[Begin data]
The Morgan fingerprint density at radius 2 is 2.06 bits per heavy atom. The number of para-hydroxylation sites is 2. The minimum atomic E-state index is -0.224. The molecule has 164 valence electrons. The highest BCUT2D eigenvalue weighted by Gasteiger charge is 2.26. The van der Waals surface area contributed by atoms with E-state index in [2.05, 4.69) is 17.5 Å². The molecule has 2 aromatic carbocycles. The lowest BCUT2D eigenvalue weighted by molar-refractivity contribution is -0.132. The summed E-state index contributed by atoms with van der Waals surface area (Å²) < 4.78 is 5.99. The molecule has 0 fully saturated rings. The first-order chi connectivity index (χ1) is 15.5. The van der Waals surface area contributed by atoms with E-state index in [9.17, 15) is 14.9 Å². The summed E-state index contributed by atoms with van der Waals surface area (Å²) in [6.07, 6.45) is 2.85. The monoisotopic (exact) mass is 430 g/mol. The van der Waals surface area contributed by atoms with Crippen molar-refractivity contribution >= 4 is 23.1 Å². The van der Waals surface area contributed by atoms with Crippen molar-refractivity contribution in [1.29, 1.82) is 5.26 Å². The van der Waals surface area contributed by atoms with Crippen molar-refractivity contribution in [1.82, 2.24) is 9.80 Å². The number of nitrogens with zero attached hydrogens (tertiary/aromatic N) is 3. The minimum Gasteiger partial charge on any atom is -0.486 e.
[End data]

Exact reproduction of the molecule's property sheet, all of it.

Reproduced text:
The Morgan fingerprint density at radius 2 is 2.06 bits per heavy atom. The number of para-hydroxylation sites is 2. The minimum atomic E-state index is -0.224. The molecule has 164 valence electrons. The highest BCUT2D eigenvalue weighted by Gasteiger charge is 2.26. The van der Waals surface area contributed by atoms with E-state index in [2.05, 4.69) is 17.5 Å². The molecule has 2 aromatic carbocycles. The lowest BCUT2D eigenvalue weighted by molar-refractivity contribution is -0.132. The summed E-state index contributed by atoms with van der Waals surface area (Å²) < 4.78 is 5.99. The molecule has 0 fully saturated rings. The first-order chi connectivity index (χ1) is 15.5. The van der Waals surface area contributed by atoms with E-state index in [9.17, 15) is 14.9 Å². The summed E-state index contributed by atoms with van der Waals surface area (Å²) in [6.07, 6.45) is 2.85. The monoisotopic (exact) mass is 430 g/mol. The van der Waals surface area contributed by atoms with Crippen molar-refractivity contribution >= 4 is 23.1 Å². The van der Waals surface area contributed by atoms with Crippen molar-refractivity contribution in [1.29, 1.82) is 5.26 Å². The van der Waals surface area contributed by atoms with Crippen molar-refractivity contribution in [1.82, 2.24) is 9.80 Å². The number of nitrogens with zero attached hydrogens (tertiary/aromatic N) is 3. The minimum Gasteiger partial charge on any atom is -0.486 e.